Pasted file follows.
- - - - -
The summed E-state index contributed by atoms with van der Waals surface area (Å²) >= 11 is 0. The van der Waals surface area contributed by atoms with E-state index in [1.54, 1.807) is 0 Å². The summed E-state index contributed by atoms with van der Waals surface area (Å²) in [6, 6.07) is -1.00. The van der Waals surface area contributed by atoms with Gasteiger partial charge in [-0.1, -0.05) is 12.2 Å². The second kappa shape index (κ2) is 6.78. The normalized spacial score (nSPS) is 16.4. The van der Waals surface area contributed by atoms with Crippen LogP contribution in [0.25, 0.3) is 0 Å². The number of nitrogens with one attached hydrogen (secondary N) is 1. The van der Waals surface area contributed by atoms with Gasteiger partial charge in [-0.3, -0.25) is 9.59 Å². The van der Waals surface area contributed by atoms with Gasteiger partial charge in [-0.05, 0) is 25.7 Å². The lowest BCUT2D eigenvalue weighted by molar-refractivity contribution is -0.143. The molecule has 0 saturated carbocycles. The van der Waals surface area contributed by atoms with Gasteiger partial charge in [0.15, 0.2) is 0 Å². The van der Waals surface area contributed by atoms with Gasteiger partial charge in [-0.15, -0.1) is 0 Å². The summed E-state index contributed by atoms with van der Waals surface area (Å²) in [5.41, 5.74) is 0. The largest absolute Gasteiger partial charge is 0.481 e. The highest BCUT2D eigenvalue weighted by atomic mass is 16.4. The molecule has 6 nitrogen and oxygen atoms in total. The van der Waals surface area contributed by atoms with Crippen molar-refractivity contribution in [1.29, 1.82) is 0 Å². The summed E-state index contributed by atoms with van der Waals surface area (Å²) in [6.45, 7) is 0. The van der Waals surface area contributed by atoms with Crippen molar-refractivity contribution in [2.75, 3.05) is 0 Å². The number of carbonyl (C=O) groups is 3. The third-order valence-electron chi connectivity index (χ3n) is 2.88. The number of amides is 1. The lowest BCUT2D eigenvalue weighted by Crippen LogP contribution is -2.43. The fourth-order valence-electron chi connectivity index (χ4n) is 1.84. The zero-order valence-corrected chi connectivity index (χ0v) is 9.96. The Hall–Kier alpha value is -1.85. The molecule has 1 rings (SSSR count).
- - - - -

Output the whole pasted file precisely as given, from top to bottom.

The summed E-state index contributed by atoms with van der Waals surface area (Å²) >= 11 is 0. The van der Waals surface area contributed by atoms with E-state index in [1.54, 1.807) is 0 Å². The summed E-state index contributed by atoms with van der Waals surface area (Å²) in [6, 6.07) is -1.00. The van der Waals surface area contributed by atoms with Gasteiger partial charge in [-0.1, -0.05) is 12.2 Å². The second kappa shape index (κ2) is 6.78. The normalized spacial score (nSPS) is 16.4. The van der Waals surface area contributed by atoms with Crippen LogP contribution in [0.25, 0.3) is 0 Å². The number of nitrogens with one attached hydrogen (secondary N) is 1. The van der Waals surface area contributed by atoms with Gasteiger partial charge in [-0.3, -0.25) is 9.59 Å². The van der Waals surface area contributed by atoms with Gasteiger partial charge in [-0.05, 0) is 25.7 Å². The lowest BCUT2D eigenvalue weighted by molar-refractivity contribution is -0.143. The molecule has 0 saturated carbocycles. The van der Waals surface area contributed by atoms with Gasteiger partial charge in [0.15, 0.2) is 0 Å². The van der Waals surface area contributed by atoms with Gasteiger partial charge in [-0.15, -0.1) is 0 Å². The summed E-state index contributed by atoms with van der Waals surface area (Å²) in [5.41, 5.74) is 0. The largest absolute Gasteiger partial charge is 0.481 e. The highest BCUT2D eigenvalue weighted by atomic mass is 16.4. The molecule has 6 nitrogen and oxygen atoms in total. The van der Waals surface area contributed by atoms with Crippen molar-refractivity contribution in [1.29, 1.82) is 0 Å². The summed E-state index contributed by atoms with van der Waals surface area (Å²) in [6.45, 7) is 0. The van der Waals surface area contributed by atoms with Crippen molar-refractivity contribution in [2.75, 3.05) is 0 Å². The number of carbonyl (C=O) groups is 3. The third-order valence-electron chi connectivity index (χ3n) is 2.88. The number of amides is 1. The lowest BCUT2D eigenvalue weighted by Crippen LogP contribution is -2.43. The fourth-order valence-electron chi connectivity index (χ4n) is 1.84. The zero-order valence-corrected chi connectivity index (χ0v) is 9.96. The Hall–Kier alpha value is -1.85. The molecule has 1 rings (SSSR count).